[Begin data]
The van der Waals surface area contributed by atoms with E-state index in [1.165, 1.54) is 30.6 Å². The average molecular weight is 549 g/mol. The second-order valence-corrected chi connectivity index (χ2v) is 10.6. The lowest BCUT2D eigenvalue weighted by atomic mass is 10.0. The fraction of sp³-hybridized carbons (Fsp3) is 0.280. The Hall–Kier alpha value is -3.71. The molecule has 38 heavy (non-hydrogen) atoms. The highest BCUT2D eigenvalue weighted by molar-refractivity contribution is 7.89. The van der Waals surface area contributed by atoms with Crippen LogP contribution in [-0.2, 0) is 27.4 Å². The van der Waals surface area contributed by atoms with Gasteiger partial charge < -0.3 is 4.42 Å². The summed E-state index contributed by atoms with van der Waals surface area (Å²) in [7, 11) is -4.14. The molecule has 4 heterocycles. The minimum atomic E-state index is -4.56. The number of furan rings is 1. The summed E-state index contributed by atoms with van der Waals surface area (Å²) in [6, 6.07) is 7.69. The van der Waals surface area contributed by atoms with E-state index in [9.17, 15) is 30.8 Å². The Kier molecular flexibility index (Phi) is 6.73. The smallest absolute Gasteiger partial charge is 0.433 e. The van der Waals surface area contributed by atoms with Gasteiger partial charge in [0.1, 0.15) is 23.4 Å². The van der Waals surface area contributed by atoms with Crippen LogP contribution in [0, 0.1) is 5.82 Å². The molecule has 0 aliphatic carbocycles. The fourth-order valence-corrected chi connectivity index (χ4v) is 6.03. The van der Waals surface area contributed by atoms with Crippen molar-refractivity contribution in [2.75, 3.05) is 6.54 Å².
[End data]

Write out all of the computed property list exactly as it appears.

The van der Waals surface area contributed by atoms with E-state index in [1.165, 1.54) is 30.6 Å². The average molecular weight is 549 g/mol. The second-order valence-corrected chi connectivity index (χ2v) is 10.6. The lowest BCUT2D eigenvalue weighted by atomic mass is 10.0. The fraction of sp³-hybridized carbons (Fsp3) is 0.280. The Hall–Kier alpha value is -3.71. The molecule has 38 heavy (non-hydrogen) atoms. The highest BCUT2D eigenvalue weighted by molar-refractivity contribution is 7.89. The van der Waals surface area contributed by atoms with Crippen LogP contribution in [-0.2, 0) is 27.4 Å². The van der Waals surface area contributed by atoms with Gasteiger partial charge < -0.3 is 4.42 Å². The summed E-state index contributed by atoms with van der Waals surface area (Å²) in [7, 11) is -4.14. The molecule has 4 heterocycles. The minimum atomic E-state index is -4.56. The number of furan rings is 1. The summed E-state index contributed by atoms with van der Waals surface area (Å²) in [6, 6.07) is 7.69. The van der Waals surface area contributed by atoms with E-state index in [9.17, 15) is 30.8 Å². The Kier molecular flexibility index (Phi) is 6.73. The smallest absolute Gasteiger partial charge is 0.433 e. The van der Waals surface area contributed by atoms with Gasteiger partial charge in [0.1, 0.15) is 23.4 Å². The van der Waals surface area contributed by atoms with Crippen LogP contribution in [0, 0.1) is 5.82 Å². The molecule has 0 aliphatic carbocycles. The fourth-order valence-corrected chi connectivity index (χ4v) is 6.03. The van der Waals surface area contributed by atoms with Crippen molar-refractivity contribution in [2.75, 3.05) is 6.54 Å².